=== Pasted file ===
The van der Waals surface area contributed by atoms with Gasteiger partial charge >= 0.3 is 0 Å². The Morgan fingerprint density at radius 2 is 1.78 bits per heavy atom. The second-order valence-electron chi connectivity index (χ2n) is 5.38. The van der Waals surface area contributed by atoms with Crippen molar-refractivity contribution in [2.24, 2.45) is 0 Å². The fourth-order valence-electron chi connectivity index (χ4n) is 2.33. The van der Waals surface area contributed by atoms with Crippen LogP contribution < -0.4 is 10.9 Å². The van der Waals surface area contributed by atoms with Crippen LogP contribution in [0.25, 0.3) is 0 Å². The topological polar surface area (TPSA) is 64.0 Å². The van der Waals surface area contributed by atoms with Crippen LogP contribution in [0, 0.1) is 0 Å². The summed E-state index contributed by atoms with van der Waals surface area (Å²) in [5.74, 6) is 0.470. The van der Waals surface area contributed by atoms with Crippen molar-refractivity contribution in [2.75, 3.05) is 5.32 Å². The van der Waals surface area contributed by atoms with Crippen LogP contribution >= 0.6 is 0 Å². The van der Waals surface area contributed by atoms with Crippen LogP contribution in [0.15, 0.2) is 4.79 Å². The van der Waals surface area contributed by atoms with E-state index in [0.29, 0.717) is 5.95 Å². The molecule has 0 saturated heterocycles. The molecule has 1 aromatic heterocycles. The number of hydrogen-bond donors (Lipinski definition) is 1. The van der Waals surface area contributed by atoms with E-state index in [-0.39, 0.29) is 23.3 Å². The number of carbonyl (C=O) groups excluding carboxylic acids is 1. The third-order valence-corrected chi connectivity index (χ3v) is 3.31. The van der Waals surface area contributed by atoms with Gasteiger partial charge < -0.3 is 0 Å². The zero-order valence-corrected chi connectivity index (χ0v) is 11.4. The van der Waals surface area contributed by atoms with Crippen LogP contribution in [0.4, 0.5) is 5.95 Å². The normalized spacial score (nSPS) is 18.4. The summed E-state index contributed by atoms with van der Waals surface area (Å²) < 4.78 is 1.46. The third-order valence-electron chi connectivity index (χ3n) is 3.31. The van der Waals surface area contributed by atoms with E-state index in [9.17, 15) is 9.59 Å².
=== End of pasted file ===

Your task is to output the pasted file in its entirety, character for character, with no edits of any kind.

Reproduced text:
The van der Waals surface area contributed by atoms with Gasteiger partial charge >= 0.3 is 0 Å². The Morgan fingerprint density at radius 2 is 1.78 bits per heavy atom. The second-order valence-electron chi connectivity index (χ2n) is 5.38. The van der Waals surface area contributed by atoms with Crippen molar-refractivity contribution in [2.24, 2.45) is 0 Å². The fourth-order valence-electron chi connectivity index (χ4n) is 2.33. The van der Waals surface area contributed by atoms with Crippen LogP contribution < -0.4 is 10.9 Å². The van der Waals surface area contributed by atoms with Crippen LogP contribution in [0.25, 0.3) is 0 Å². The topological polar surface area (TPSA) is 64.0 Å². The van der Waals surface area contributed by atoms with Crippen LogP contribution in [0, 0.1) is 0 Å². The summed E-state index contributed by atoms with van der Waals surface area (Å²) in [5.74, 6) is 0.470. The van der Waals surface area contributed by atoms with Crippen molar-refractivity contribution in [2.75, 3.05) is 5.32 Å². The van der Waals surface area contributed by atoms with Crippen LogP contribution >= 0.6 is 0 Å². The van der Waals surface area contributed by atoms with Crippen LogP contribution in [0.15, 0.2) is 4.79 Å². The van der Waals surface area contributed by atoms with E-state index in [0.29, 0.717) is 5.95 Å². The molecule has 0 saturated heterocycles. The molecule has 1 aromatic heterocycles. The number of hydrogen-bond donors (Lipinski definition) is 1. The van der Waals surface area contributed by atoms with E-state index in [-0.39, 0.29) is 23.3 Å². The number of carbonyl (C=O) groups excluding carboxylic acids is 1. The third-order valence-corrected chi connectivity index (χ3v) is 3.31. The van der Waals surface area contributed by atoms with Gasteiger partial charge < -0.3 is 0 Å². The zero-order valence-corrected chi connectivity index (χ0v) is 11.4. The van der Waals surface area contributed by atoms with Crippen LogP contribution in [0.4, 0.5) is 5.95 Å². The normalized spacial score (nSPS) is 18.4. The summed E-state index contributed by atoms with van der Waals surface area (Å²) < 4.78 is 1.46. The third-order valence-electron chi connectivity index (χ3n) is 3.31. The van der Waals surface area contributed by atoms with E-state index in [9.17, 15) is 9.59 Å².